Oscar winners may want to avoid preaching about politics.Research suggests celebrity influence on public opinion is modest at best.
By Tom Jacobs
(Photo: Christopher Polk/Getty Images)
Regarding this year’s Academy Awards, there’s one bet that is absolutely safe to place: Many of the winners and presenters — not to mention host Jimmy Kimmel — will be making political statements. But it’s not clear whether their jokes and entreaties will change any minds, or inspire any activism. Does anyone really care what celebrities think?
While research has yet to provide a definitive answer to that question, it suggests their influence is limited at best. When it comes to making political decisions, it appears that citizens — even impressionable young adults who will be stepping into the voting booth for the first time — are influenced far more by friends and family than by famous faces.
“Celebrity endorsements work best when the celebrity is well-known and well-liked by the potential voter,” Bowling Green State University political scientist David Jackson, author of Entertainment and Politics: The Influence of Pop Culture on Young Adult Political Socialization, wrote last year during the final weeks of the presidential campaign.
While that may seem obvious, it’s actually a trickier equation than it might appear: Many celebrities are beloved by their fans, while others view them with indifference or even hostility.
Does anyone really care what celebrities think?
In October of 2015, Jackson and his colleague Melissa Miller surveyed 804 Ohioans who were likely to vote in the 2016 general election. They named a series of politically active celebrities, and asked them whether their endorsement would make the voter more or less likely to support their preferred candidate.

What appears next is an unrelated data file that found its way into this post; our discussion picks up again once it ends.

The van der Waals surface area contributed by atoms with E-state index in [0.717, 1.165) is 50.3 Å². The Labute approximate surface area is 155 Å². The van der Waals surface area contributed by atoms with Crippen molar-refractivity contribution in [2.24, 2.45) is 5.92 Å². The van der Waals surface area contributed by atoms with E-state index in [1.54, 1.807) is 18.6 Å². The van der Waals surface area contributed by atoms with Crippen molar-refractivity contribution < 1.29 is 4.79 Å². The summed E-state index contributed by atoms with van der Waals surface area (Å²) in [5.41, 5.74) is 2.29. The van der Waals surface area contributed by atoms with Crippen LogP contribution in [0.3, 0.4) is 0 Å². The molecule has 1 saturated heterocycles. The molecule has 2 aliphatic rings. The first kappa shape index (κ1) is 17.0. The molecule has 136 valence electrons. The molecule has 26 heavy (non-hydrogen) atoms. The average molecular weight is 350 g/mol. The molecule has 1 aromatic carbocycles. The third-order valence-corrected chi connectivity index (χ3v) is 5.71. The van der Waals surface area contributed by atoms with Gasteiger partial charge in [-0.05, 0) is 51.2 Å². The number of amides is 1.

The humbling results: “None of the celebrities showed a net positive effect, and four of them showed double-digit net negative effects.” For the record, those would be Eva Longoria, Lena Dunham, Ted Nugent, and Beyonce.
On the other hand, Jackson’s earlier research suggests the famous do influence citizens who are just coming of age. In a 2008 study, he found “young people are significantly more likely to agree with a position when it is endorsed by a celebrity.”
And in a 2005 paper, he found that, among young Canadians, “celebrity endorsements make unpopular statements more palatable, while increasing the level of agreement with already popular opinions.”
A 2014 study by political scientist Valerie O’Regan reached more mixed results. After surveying a large, diverse group of students at California State University–Fullerton she found they were “more likely to trust the endorsement of someone they know, such as their family or friends, or someone active in politics,” as opposed to a celebrity endorser.
On the other hand, she reports “young adults believe that average citizens are more likely to listen to a celebrity than a politician, expert, scientist, or academic.” So the perception that celebrities shape opinion is fairly strong, even among students who insist that isn’t true of them personally.
A 2013 study by Amy Bree Becker of Loyola University Maryland came to a somewhat disheartening conclusion for celebrities who want to make a difference. She surveyed 483 university undergraduates in the fall of 2009, asking them about their political knowledge, media diet, and thoughts about celebrity involvement in politics.
Participants were presented with six issues, ranging from the global refugee crisis to stem-cell research, and asked how appropriate it is “for celebrities to get involved and campaign for others to support their view.”
She found that the less important an issue was to the students, the more acceptable they considered celebrity involvement. They were far more OK with stars opining about the global refugee crisis, which didn’t affect them personally, than on health care or the economy, which did.
And that makes sense, when you think about it. Who wants to hear about Harry Hamlin’s health-care plan? Perhaps the best way the famous can leverage their celebrity is to draw attention to issues that haven’t reached many people’s radar.